In a lot of cases, a community’s value is in its prevailing mindset. A culture carries the right mindset can push people to achieve success in their practice.

In my interview with trainer Ben Rossi, he described how InMotion’s community developed a shared mindset in the practice of addressing their Parkinson’s disease. Ben, InMotion, and their clients believe in improvement and that improvement is possible.

“You have to teach people the art of the mental side of this, because if your mind’s not right, you’re not going to make anything happen in here. But if your mind’s right and you walk in through that door knowing ‘I’m going to get better today’.. if that’s the constant message your hearing, if that’s what’s said to you over and over, then that becomes hard-wired. The mentality side of this is the most important thing.”

On the other side of the wall from InMotion is Ben’s gym ATP Evolution. The right mindset is something that Ben worked into the fabric of its community.

Ben described the culture at ATP, “At ATP we ‘live it’, that’s always been our theme, we live it. ‘Live it’ to me means, it’s everything, you’re all in. You got to have this mentality here. You’ll see when you leave my gym, people tap on a sign on the wall that says ‘live it’. We have a mentality and we create that here.”

A community is full of potential collaborators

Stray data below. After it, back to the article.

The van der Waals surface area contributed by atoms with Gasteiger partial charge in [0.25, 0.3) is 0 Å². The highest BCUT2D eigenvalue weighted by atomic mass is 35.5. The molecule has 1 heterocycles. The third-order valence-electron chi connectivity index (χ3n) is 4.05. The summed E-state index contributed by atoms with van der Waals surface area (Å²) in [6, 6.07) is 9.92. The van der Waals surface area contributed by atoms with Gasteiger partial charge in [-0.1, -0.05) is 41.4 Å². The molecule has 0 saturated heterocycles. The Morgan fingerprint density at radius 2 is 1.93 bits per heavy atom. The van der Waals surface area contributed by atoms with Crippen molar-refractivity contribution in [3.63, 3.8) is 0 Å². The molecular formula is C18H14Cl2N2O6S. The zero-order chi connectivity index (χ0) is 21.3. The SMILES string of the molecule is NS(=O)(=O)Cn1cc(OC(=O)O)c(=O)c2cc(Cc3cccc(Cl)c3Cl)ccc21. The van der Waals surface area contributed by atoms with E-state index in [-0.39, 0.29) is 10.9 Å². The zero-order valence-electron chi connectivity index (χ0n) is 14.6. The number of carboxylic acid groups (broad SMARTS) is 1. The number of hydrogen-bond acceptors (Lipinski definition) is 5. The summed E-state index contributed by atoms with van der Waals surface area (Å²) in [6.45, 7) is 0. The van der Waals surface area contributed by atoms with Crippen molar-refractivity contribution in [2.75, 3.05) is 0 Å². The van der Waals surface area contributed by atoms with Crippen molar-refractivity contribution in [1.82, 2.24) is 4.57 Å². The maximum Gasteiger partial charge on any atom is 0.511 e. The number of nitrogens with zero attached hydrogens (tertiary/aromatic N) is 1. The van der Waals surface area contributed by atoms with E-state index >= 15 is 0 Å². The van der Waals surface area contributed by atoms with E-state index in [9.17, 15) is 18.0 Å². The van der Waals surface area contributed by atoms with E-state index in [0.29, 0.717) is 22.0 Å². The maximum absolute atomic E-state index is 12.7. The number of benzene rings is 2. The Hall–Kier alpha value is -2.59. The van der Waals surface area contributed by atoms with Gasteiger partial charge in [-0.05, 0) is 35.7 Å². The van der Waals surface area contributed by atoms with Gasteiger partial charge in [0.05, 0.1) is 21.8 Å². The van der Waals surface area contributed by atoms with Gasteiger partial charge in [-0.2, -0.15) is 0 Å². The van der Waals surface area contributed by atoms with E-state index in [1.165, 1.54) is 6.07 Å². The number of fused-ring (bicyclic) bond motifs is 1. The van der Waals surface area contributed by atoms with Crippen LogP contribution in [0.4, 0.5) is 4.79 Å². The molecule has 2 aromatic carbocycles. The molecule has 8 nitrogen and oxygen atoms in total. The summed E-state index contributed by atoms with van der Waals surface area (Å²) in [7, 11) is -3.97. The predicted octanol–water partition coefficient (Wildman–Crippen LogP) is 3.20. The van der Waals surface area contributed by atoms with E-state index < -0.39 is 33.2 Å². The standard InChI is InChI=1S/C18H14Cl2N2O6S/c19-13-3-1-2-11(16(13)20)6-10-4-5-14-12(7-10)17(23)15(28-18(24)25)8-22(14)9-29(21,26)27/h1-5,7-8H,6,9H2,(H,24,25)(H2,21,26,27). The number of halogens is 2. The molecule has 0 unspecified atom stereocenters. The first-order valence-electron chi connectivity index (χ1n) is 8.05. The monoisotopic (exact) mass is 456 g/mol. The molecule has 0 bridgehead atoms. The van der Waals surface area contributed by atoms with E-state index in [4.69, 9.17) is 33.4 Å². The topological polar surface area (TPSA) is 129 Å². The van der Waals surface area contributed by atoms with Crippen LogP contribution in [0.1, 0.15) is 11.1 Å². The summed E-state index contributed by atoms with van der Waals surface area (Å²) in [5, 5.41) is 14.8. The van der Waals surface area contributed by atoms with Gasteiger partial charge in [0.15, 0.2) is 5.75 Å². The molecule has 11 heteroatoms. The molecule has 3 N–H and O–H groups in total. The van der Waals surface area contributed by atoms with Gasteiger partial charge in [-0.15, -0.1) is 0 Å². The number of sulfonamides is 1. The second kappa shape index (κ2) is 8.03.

Being a part of community means you’re surrounded by potential collaborators. If you’ve never pictured yourself making something or taking on a creative, athletic, or business undertaking, you may find it hard to resist.

Nick Tuttle’s studio community was one of the greatest influences on me in becoming a musician. Through Nick and the studio, I met friends and eventual band members. The connections I made challenged me in ways that developed my practice in new and surprising directions.

Not long after I started taking lessons from Nick, he introduced me to Chris Groppe. Chris was another student of his who played saxophone. We hit it off and decided to get together and jam through some jazz standards. We found out we had a lot of musical interests in common and we started throwing ideas back and forth.

Before long we were forming a band, Your New French Friends (a new name now, which they change every show). We were working to combine several of our favorite genres, covering songs from hip hop, jam rock, and jazz with our own arrangements.

We met Luke and George, a drummer and a guitar player, through our friend Max. Guess where we met Max? I switched to bass to round out our lineup since George was and is an incredible guitarist.

Up until that point I’d never practiced to perform live, or practiced to play with other people. After meeting some people, I was playing a new instrument, writing arrangements, building a setlist, and playing with other people more than ever before. Connecting with new people and making something with them inspired tremendous growth in my practice.

It’s as big as life itself

This is a gigantic topic, and this article can only get someone thinking about how community can influence their practice. The more examples there are, the better someone can imagine how their practice might benefit. If you have an experience of how community influenced your practicing then please share in the comments below.